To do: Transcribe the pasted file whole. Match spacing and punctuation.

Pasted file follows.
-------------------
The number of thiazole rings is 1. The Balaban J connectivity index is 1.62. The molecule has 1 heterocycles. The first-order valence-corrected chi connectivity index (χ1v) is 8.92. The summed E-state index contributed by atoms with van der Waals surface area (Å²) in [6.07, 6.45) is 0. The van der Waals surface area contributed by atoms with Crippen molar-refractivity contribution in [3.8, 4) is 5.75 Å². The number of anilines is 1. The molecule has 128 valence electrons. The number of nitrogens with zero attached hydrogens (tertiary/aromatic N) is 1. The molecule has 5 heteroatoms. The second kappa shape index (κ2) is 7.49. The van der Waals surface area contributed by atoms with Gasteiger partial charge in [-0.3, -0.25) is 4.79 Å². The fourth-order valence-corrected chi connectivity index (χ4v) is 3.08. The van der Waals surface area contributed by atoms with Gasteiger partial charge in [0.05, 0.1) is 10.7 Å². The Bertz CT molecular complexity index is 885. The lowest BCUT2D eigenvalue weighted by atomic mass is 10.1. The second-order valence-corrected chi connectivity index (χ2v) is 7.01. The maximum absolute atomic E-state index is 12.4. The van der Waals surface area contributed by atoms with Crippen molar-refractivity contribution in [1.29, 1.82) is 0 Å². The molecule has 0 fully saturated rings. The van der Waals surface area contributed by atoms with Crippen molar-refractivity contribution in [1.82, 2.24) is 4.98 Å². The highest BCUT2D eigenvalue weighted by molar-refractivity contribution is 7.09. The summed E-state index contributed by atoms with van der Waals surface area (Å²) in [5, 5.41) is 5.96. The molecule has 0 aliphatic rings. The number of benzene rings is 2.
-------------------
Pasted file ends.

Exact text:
The number of thiazole rings is 1. The Balaban J connectivity index is 1.62. The molecule has 1 heterocycles. The first-order valence-corrected chi connectivity index (χ1v) is 8.92. The summed E-state index contributed by atoms with van der Waals surface area (Å²) in [6.07, 6.45) is 0. The van der Waals surface area contributed by atoms with Crippen molar-refractivity contribution in [3.8, 4) is 5.75 Å². The number of anilines is 1. The molecule has 128 valence electrons. The number of nitrogens with zero attached hydrogens (tertiary/aromatic N) is 1. The molecule has 5 heteroatoms. The second kappa shape index (κ2) is 7.49. The van der Waals surface area contributed by atoms with Gasteiger partial charge in [-0.3, -0.25) is 4.79 Å². The fourth-order valence-corrected chi connectivity index (χ4v) is 3.08. The van der Waals surface area contributed by atoms with Gasteiger partial charge in [0.05, 0.1) is 10.7 Å². The Bertz CT molecular complexity index is 885. The lowest BCUT2D eigenvalue weighted by atomic mass is 10.1. The second-order valence-corrected chi connectivity index (χ2v) is 7.01. The maximum absolute atomic E-state index is 12.4. The van der Waals surface area contributed by atoms with Crippen molar-refractivity contribution in [1.29, 1.82) is 0 Å². The molecule has 0 fully saturated rings. The van der Waals surface area contributed by atoms with Crippen molar-refractivity contribution in [1.82, 2.24) is 4.98 Å². The highest BCUT2D eigenvalue weighted by molar-refractivity contribution is 7.09. The summed E-state index contributed by atoms with van der Waals surface area (Å²) in [5, 5.41) is 5.96. The molecule has 0 aliphatic rings. The number of benzene rings is 2.